As regular readers know, I write a free, twice monthly wine column that’s distributed to newspapers across the country.
These columns are hosted by Palate Press: The Online Wine Magazine. If you don’t see my column in your local newspaper, please send an email to your paper’s editor and CC me (David – at – Terroirist.com).
In my latest column, I look at the emotional component to wine appreciation — and explain why it shouldn’t be ignored.
Wine enthusiasts are always looking for an experience that’s completely arresting — a wine that stops you in your tracks, makes the room go silent, and just pulls you into the glass.
Sometimes, those wines are expensive — perhaps opened at an extravagant wine dinner where everyone brings a bottle to impress. Other times, they’re ordered at a restaurant when one hands the list back to the sommelier, requests an adventure, and is blown away by the results.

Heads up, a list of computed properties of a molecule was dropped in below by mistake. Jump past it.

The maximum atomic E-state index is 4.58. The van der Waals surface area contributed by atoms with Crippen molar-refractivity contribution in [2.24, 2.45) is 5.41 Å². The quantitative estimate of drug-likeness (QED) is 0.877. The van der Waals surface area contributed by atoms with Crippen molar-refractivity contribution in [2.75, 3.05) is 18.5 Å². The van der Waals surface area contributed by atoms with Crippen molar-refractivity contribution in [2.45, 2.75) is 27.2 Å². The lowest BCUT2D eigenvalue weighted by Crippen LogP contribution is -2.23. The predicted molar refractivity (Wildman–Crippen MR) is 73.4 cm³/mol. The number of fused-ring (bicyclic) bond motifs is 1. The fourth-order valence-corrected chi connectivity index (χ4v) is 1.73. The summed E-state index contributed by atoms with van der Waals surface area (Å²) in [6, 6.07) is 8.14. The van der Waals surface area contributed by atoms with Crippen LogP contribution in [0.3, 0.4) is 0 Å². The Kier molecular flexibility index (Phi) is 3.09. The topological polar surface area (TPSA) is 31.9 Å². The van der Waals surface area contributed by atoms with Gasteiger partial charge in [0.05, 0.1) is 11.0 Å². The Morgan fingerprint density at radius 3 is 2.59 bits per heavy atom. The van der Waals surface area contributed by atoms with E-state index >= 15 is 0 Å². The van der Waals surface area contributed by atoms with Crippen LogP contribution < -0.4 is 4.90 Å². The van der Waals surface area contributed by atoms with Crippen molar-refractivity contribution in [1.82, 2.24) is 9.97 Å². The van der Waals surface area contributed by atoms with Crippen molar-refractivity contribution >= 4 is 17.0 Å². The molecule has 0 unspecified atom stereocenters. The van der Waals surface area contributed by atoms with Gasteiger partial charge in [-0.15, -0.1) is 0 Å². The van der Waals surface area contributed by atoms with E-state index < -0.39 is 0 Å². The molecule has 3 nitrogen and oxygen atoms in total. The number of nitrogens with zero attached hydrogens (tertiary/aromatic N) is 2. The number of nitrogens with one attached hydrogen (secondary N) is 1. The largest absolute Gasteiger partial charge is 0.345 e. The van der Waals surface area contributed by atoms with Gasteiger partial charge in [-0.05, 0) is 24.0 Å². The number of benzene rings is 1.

I’m electrified when these experiences happen with wines made by friends. I’m hardly alone in this sentiment.
A few weeks ago, Steve Matthiasson, a top vineyard consultant in Napa Valley and one of Food & Wine Magazine’s 2012 Winemakers of the Year, was asked about the wines that most excite him.
“Wines made by friends are number one,” he declared. “If it’s made by a friend, it tastes better.”
I first met Steve and his wife last February over lunch at their small vineyard in Napa. I sought them out after enjoying their 2010 white blend at a restaurant in San Francisco, and after our lunch together, I became an evangelist for their wines.
The Matthiasson’s entire portfolio is absolutely stunning. But it’d be disingenuous to claim that emotion doesn’t play a role in my appreciation for their wines. The fact is, there’s an emotional component to wine appreciation – and that shouldn’t be ignored.
Check out the rest of the piece on Palate Press: The Online Wine Magazine.